When he was still an infant, his family moved to the United States, settling in Chicago. When Darabont was five the family moved to Los Angeles. He claims he got his writing skills from "endless hours" of writing at a desk on a typewriter in his free time, and from his childhood friend Cody Hills. Although Darabont was not happy with how the short turned out, it led to a close association with King, who granted him the "handshake deal" rights to another one of his shorter works, Rita Hayworth and Shawshank Redemption from the collection Different Seasons.
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Darabont, like many who took on this role I think writers in total worked on the project expressed dissatisfaction with how unfocused Spielberg and Lucas were, and the impossibility of satisfying both. The situations, characters, and plot may change significantly by the time the film is released.
This is not a definitive statement about the project, but rather an analysis of this unique draft as it pertains to the craft of screenwriting. More Indiana Jones debate! The plan here is to do the usual break down and analysis. The reason to review this script is to figure out which is better, City of Gods or Crystal Skull. Did our crime-fighting beard-donning duo drop the ball by spending another four years to come up with Crystal Skull when they had a great script right under their noses?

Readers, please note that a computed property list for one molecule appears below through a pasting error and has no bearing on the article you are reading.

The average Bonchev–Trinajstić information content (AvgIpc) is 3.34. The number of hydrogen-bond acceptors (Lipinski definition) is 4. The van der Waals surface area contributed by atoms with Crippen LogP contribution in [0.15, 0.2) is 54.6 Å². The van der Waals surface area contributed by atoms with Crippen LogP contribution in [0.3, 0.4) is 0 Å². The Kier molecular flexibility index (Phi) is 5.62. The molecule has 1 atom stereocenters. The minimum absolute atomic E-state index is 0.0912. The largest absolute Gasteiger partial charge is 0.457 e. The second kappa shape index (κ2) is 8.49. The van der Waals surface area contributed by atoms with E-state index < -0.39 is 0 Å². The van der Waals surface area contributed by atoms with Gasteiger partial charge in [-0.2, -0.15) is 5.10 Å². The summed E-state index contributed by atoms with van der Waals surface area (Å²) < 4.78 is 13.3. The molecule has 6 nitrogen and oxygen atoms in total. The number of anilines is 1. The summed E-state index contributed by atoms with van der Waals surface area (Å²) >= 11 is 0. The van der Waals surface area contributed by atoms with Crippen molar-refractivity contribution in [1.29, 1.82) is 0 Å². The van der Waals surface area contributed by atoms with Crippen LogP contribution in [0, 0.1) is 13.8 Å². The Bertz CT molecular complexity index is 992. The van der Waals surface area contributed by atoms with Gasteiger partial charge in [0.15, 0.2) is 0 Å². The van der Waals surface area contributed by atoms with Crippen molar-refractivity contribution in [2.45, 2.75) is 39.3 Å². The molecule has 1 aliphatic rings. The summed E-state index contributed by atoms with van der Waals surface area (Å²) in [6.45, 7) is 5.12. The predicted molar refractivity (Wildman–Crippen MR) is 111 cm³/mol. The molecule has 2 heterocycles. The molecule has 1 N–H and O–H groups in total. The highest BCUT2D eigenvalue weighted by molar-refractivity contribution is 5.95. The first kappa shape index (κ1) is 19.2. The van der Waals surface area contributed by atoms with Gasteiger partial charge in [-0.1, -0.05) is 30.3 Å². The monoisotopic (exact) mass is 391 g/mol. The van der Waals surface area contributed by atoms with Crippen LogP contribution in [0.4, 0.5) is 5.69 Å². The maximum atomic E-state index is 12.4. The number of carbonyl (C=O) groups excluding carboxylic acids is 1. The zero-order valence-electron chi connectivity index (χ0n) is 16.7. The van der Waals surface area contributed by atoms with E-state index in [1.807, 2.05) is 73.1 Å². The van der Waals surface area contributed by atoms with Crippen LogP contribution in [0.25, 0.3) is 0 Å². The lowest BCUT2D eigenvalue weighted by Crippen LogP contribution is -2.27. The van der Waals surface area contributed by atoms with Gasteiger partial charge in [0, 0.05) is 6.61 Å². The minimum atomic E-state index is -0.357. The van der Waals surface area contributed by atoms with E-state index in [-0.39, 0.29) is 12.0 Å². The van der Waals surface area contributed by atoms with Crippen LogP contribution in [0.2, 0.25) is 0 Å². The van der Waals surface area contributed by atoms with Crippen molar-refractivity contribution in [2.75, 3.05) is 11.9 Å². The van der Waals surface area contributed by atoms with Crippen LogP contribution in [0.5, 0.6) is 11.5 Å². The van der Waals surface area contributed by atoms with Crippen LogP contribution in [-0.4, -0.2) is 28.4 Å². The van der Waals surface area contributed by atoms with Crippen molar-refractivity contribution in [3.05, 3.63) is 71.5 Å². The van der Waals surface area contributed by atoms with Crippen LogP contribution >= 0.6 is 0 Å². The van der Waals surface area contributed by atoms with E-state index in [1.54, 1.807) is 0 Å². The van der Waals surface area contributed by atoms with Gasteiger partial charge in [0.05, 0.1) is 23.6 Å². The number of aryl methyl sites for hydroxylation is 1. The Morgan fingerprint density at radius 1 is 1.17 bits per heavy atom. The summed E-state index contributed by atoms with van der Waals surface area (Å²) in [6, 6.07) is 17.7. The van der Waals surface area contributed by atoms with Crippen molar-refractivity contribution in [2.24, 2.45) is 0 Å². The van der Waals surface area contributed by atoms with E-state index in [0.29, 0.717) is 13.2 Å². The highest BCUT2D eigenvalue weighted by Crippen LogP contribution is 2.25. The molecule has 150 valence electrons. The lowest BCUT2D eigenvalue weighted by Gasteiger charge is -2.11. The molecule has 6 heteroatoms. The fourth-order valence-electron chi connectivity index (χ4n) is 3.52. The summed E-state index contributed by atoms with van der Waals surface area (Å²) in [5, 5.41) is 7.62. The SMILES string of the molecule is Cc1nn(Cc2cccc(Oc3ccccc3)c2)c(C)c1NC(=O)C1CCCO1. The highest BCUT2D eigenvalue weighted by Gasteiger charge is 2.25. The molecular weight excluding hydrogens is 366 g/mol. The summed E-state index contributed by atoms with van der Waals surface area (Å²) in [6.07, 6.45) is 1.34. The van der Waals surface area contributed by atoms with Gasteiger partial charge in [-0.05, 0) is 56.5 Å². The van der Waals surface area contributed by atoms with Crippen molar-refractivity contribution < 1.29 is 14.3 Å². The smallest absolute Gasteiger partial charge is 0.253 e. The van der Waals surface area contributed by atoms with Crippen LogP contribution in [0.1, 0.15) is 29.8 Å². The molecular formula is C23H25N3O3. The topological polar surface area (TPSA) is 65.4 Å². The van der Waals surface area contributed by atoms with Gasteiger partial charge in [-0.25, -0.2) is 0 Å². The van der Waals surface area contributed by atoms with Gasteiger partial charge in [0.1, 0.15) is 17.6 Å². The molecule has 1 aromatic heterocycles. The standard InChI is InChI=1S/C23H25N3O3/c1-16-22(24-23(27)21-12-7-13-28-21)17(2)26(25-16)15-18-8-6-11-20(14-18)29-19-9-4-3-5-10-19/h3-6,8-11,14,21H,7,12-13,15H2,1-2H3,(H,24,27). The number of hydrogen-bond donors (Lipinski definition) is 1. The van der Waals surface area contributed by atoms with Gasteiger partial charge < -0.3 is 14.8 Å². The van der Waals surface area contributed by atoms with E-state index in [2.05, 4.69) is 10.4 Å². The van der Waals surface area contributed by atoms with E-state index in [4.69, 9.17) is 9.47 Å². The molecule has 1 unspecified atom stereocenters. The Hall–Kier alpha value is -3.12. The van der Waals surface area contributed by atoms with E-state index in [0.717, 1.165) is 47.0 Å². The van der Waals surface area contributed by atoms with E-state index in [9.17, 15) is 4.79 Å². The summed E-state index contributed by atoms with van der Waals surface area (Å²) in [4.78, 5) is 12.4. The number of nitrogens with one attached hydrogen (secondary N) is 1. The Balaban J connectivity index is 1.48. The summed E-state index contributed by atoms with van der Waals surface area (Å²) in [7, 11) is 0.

Night gave at the peak of his powers, when he was recruited to write a draft of Indy 4. He said that Spielberg and Lucas had all these story elements they absolutely had to have in the script, and M.
The irony, of course, is that Night would give up his youngest child to get an Indy writing assignment from Lucas and Spielberg these days. But I digress. Hey, what do you know, Gods starts out with cars racing in the desert. Kind of like Crystal Skull. And just like Skull, none of our main characters are in those cars. Why would they be? That would be exciting. I agree that introducing Indiana Jones in any sort of passive or reactive manner is a risky proposition. Indy is retired.